It’s important that we get it right because manufacturing is extremely good for Australia.
The manufacturing industry accounts for 22% of Australian exports and $108 billion of GDP annually, employing nearly one million people.
Manufacturing is by far the most research-intensive sector of the Australian economy, accounting for more than a quarter of Australian business spending on R&D and employing more than a quarter of all research staff in the private sector.
Sovereign manufacturing capabilities provide essential ballast and resilience. In times of external shock, Australia must be able to provide the basics of life: medical supplies and public sanitation; food, fibers and fertilizers; transportation fuels; and building materials.
Australia cannot afford to choose between reducing emissions or retaining manufacturing. We must do both, even as we adjust to a new era in global strategic relations and the global pandemic recovery.
Australia’s success will be based on three things: proving & developing advanced technologies, reducing the cost of delivering clean energy and leveling the playing field for trade-exposed manufacturing industries.
Australian manufacturers are investing in technologies to reduce their emissions in the short, medium and long term, presenting viable decarbonisation pathways for even our most emitting manufacturing industries.
Direct electrification using clean energy, green hydrogen as a feedstock, green hydrogen for heat and carbon capture, utilization and storage are four key long-term pathways, which will underpin the weak steel, ammonia, aluminum, cement, packaging and construction emissions. materials industries of the future.
Gotta be realistic
In some manufacturing industries, Australia will be a frontrunner in testing and scaling up low-emission technologies, while in others Australia will be a “fast follower” of global breakthroughs.
But we have to be realistic about the timeline: some of these technologies are still in their infancy on a global scale. Some require significant technical improvements, while others are prohibitively expensive to deploy on a commercial scale.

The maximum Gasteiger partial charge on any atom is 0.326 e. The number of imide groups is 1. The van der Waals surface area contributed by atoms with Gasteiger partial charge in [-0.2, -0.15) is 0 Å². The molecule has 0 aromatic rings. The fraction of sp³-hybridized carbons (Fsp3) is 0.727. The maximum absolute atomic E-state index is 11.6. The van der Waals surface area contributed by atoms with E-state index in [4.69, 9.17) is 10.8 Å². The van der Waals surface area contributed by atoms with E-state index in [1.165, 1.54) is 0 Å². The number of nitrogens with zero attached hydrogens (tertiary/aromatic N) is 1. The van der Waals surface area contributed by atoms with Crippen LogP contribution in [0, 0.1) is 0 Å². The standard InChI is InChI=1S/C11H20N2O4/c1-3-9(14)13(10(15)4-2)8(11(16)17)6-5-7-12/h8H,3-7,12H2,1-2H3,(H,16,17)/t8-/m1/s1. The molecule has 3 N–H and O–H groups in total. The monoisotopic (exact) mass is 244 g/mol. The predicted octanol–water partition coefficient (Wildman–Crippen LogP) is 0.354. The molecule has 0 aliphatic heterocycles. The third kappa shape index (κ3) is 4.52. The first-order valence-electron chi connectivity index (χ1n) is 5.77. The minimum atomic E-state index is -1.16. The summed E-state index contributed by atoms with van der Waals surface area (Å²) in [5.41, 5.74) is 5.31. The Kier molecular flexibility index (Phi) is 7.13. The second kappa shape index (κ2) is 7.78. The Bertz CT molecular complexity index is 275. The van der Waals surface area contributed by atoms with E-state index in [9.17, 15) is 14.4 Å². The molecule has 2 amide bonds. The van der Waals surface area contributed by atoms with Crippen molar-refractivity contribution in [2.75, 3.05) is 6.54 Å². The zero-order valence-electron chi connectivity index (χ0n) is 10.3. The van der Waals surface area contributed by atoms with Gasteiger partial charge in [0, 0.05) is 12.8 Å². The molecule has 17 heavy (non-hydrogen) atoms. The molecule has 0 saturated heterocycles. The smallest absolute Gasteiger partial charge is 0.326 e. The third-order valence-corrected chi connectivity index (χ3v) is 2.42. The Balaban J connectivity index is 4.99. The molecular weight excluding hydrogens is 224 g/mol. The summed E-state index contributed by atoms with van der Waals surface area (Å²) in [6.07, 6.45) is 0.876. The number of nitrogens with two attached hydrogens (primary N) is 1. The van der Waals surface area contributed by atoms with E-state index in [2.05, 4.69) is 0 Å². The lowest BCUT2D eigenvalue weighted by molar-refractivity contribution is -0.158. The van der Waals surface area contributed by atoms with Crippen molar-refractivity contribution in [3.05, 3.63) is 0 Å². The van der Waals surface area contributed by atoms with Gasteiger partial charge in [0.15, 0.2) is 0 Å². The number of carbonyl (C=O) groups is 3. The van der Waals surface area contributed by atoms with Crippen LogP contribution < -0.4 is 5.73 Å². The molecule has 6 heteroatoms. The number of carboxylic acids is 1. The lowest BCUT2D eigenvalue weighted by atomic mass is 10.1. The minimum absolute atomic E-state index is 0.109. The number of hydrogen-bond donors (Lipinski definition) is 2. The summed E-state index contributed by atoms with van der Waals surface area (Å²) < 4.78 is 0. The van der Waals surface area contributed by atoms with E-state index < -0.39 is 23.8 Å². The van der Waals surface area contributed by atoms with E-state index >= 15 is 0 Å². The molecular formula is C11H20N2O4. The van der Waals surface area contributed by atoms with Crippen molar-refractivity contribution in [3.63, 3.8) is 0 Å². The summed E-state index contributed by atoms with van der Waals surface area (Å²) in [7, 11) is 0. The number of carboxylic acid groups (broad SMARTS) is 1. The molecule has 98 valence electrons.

For any of these technology pathways to succeed, Australia must significantly expand its clean energy infrastructure, while achieving the best energy prices in the world.
Converting manufacturing processes that today are directly fueled by coal or gas to run on electricity or hydrogen is not the same as going from a form of electricity to a form of cleaner electricity. It’s much harder, it will require a lot more electrons, and they need to be priced competitively.
The scale of investment required in clean power generation, infrastructure, firming and storage to meet the demand for electrified manufacturing processes and hydrogen production is massive.
more and more urgent
To power just four key manufacturing sectors – steel, cement, ammonia and alumina – with clean electricity and hydrogen, Australia will need to more than double its total electricity production. This makes public investment in renewable energy areas, in transport and grid connection infrastructure, and in gas peaking, hydroelectricity and battery storage not only essential but increasingly urgent.
It also makes the disorderly or premature shutdown of thermal power generators, before they are properly replaced, an obvious risk for Australian manufacturers.
In the national electricity market, prices for electricity delivered in 2021 averaged between $70 and $80 per Mwh. At these prices, switching from fossil fuel-based manufacturing processes to clean electricity-based processes is unlikely. The competitive disadvantage for Australian manufacturing would be too great.
At $40 per Mwh delivered, we can roughly halve the competitiveness gap between today’s inputs and those of tomorrow. And at $15/Mwh, which is the federal government’s target for low-cost solar, we can expect significant investments in direct electrification and hydrogen-based manufacturing, regardless of other energy policy measures in place.
As we have seen elsewhere in the world – notably in the United States thanks to its affordable and abundant shale gas – having the best electricity prices in the world can lead to a resurgence in manufacturing, while reducing emissions.
There is a clear role for governments.
First, governments should continue to invest in research partnerships with industry to develop and reduce the costs of low-emission manufacturing technologies.
Second, when private investors will not invest in projects that are needed to shore up, integrate, transmit and store clean energy at the lowest cost, then governments should invest.
Third, governments can help stimulate demand for “green manufacturing” through consistent national standards and accreditation developed in partnership with industry, and changes in government procurement.
Finally, targeted investment incentives should help level the playing field for trade-exposed industries and reduce the risks for Australian manufacturers to make step-change investments, even when international competitors do not.
Australia has every reason to expect to play a globally competitive role in low-emission manufacturing. But we shouldn’t expect a straight line by 2050. Rather, our transition will look like a downward staircase, with big emissions reductions every time a technology matures and becomes commercially viable.
The transition of Australia’s manufacturing capabilities to a low-emission economy will benefit all Australians. Getting it right is essential.
Ben Eade is CEO of Manufacturing Australia.